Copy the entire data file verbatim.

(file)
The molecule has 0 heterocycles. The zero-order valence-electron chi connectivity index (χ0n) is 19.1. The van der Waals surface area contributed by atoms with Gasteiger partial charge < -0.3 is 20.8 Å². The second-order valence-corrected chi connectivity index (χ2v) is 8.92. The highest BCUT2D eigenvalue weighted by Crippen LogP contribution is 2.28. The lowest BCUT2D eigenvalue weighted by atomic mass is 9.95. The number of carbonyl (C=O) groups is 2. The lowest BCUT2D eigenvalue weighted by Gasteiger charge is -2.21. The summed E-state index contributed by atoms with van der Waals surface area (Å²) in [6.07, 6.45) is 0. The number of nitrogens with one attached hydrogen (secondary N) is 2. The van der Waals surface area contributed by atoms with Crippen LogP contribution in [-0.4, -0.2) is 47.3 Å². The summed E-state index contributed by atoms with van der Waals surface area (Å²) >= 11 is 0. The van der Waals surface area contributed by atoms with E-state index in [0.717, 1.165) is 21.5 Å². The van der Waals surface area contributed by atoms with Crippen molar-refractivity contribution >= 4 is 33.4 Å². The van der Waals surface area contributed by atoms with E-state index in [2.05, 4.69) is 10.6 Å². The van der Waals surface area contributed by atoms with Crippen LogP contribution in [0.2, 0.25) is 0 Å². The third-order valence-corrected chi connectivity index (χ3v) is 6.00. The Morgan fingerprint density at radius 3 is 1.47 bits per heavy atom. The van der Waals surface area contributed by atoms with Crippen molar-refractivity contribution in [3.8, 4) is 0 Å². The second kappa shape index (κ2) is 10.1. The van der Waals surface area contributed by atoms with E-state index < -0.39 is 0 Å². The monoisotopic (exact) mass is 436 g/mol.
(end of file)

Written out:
The molecule has 0 heterocycles. The zero-order valence-electron chi connectivity index (χ0n) is 19.1. The van der Waals surface area contributed by atoms with Gasteiger partial charge < -0.3 is 20.8 Å². The second-order valence-corrected chi connectivity index (χ2v) is 8.92. The highest BCUT2D eigenvalue weighted by Crippen LogP contribution is 2.28. The lowest BCUT2D eigenvalue weighted by atomic mass is 9.95. The number of carbonyl (C=O) groups is 2. The lowest BCUT2D eigenvalue weighted by Gasteiger charge is -2.21. The summed E-state index contributed by atoms with van der Waals surface area (Å²) in [6.07, 6.45) is 0. The number of nitrogens with one attached hydrogen (secondary N) is 2. The van der Waals surface area contributed by atoms with Crippen LogP contribution in [-0.4, -0.2) is 47.3 Å². The summed E-state index contributed by atoms with van der Waals surface area (Å²) >= 11 is 0. The van der Waals surface area contributed by atoms with E-state index in [0.717, 1.165) is 21.5 Å². The van der Waals surface area contributed by atoms with Crippen molar-refractivity contribution >= 4 is 33.4 Å². The van der Waals surface area contributed by atoms with E-state index in [2.05, 4.69) is 10.6 Å². The van der Waals surface area contributed by atoms with Crippen LogP contribution in [0.2, 0.25) is 0 Å². The third-order valence-corrected chi connectivity index (χ3v) is 6.00. The Morgan fingerprint density at radius 3 is 1.47 bits per heavy atom. The van der Waals surface area contributed by atoms with Crippen molar-refractivity contribution in [3.8, 4) is 0 Å². The second kappa shape index (κ2) is 10.1. The van der Waals surface area contributed by atoms with E-state index < -0.39 is 0 Å². The monoisotopic (exact) mass is 436 g/mol.